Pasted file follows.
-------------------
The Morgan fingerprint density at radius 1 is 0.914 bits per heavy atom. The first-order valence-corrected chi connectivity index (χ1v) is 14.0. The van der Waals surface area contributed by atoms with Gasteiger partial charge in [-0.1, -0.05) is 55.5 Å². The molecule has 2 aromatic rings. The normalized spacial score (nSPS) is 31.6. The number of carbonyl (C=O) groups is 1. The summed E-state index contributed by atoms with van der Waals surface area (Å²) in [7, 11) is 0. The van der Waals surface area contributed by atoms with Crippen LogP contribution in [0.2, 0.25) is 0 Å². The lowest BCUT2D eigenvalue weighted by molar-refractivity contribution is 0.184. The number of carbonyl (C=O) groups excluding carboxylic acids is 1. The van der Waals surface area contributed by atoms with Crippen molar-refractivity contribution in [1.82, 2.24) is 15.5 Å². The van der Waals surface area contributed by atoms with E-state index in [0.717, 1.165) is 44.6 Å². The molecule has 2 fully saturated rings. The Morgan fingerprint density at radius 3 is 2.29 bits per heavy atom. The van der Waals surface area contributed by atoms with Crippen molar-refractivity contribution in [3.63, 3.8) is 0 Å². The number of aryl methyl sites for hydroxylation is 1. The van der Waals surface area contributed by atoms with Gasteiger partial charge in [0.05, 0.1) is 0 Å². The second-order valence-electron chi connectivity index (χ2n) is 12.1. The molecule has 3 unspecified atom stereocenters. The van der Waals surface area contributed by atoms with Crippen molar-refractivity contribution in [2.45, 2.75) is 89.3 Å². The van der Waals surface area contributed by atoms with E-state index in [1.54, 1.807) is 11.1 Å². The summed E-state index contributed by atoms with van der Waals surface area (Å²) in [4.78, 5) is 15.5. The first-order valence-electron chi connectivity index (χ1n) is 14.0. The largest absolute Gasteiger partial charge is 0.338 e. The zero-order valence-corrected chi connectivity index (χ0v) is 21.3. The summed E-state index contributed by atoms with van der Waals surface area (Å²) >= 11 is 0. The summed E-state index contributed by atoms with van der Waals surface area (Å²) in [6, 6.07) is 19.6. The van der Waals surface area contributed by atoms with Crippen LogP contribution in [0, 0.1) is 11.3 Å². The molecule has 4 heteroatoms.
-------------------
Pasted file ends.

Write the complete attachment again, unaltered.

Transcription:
The Morgan fingerprint density at radius 1 is 0.914 bits per heavy atom. The first-order valence-corrected chi connectivity index (χ1v) is 14.0. The van der Waals surface area contributed by atoms with Gasteiger partial charge in [-0.1, -0.05) is 55.5 Å². The molecule has 2 aromatic rings. The normalized spacial score (nSPS) is 31.6. The number of carbonyl (C=O) groups is 1. The summed E-state index contributed by atoms with van der Waals surface area (Å²) in [7, 11) is 0. The van der Waals surface area contributed by atoms with Crippen LogP contribution in [0.2, 0.25) is 0 Å². The lowest BCUT2D eigenvalue weighted by molar-refractivity contribution is 0.184. The number of carbonyl (C=O) groups excluding carboxylic acids is 1. The van der Waals surface area contributed by atoms with Crippen molar-refractivity contribution in [1.82, 2.24) is 15.5 Å². The van der Waals surface area contributed by atoms with E-state index in [0.717, 1.165) is 44.6 Å². The molecule has 2 fully saturated rings. The Morgan fingerprint density at radius 3 is 2.29 bits per heavy atom. The van der Waals surface area contributed by atoms with Crippen molar-refractivity contribution in [3.63, 3.8) is 0 Å². The number of aryl methyl sites for hydroxylation is 1. The van der Waals surface area contributed by atoms with Gasteiger partial charge in [0.05, 0.1) is 0 Å². The second-order valence-electron chi connectivity index (χ2n) is 12.1. The molecule has 3 unspecified atom stereocenters. The van der Waals surface area contributed by atoms with Crippen molar-refractivity contribution in [2.45, 2.75) is 89.3 Å². The van der Waals surface area contributed by atoms with E-state index in [1.54, 1.807) is 11.1 Å². The summed E-state index contributed by atoms with van der Waals surface area (Å²) in [4.78, 5) is 15.5. The first-order valence-electron chi connectivity index (χ1n) is 14.0. The largest absolute Gasteiger partial charge is 0.338 e. The zero-order valence-corrected chi connectivity index (χ0v) is 21.3. The summed E-state index contributed by atoms with van der Waals surface area (Å²) >= 11 is 0. The summed E-state index contributed by atoms with van der Waals surface area (Å²) in [6, 6.07) is 19.6. The van der Waals surface area contributed by atoms with Crippen LogP contribution in [0, 0.1) is 11.3 Å². The molecule has 4 heteroatoms.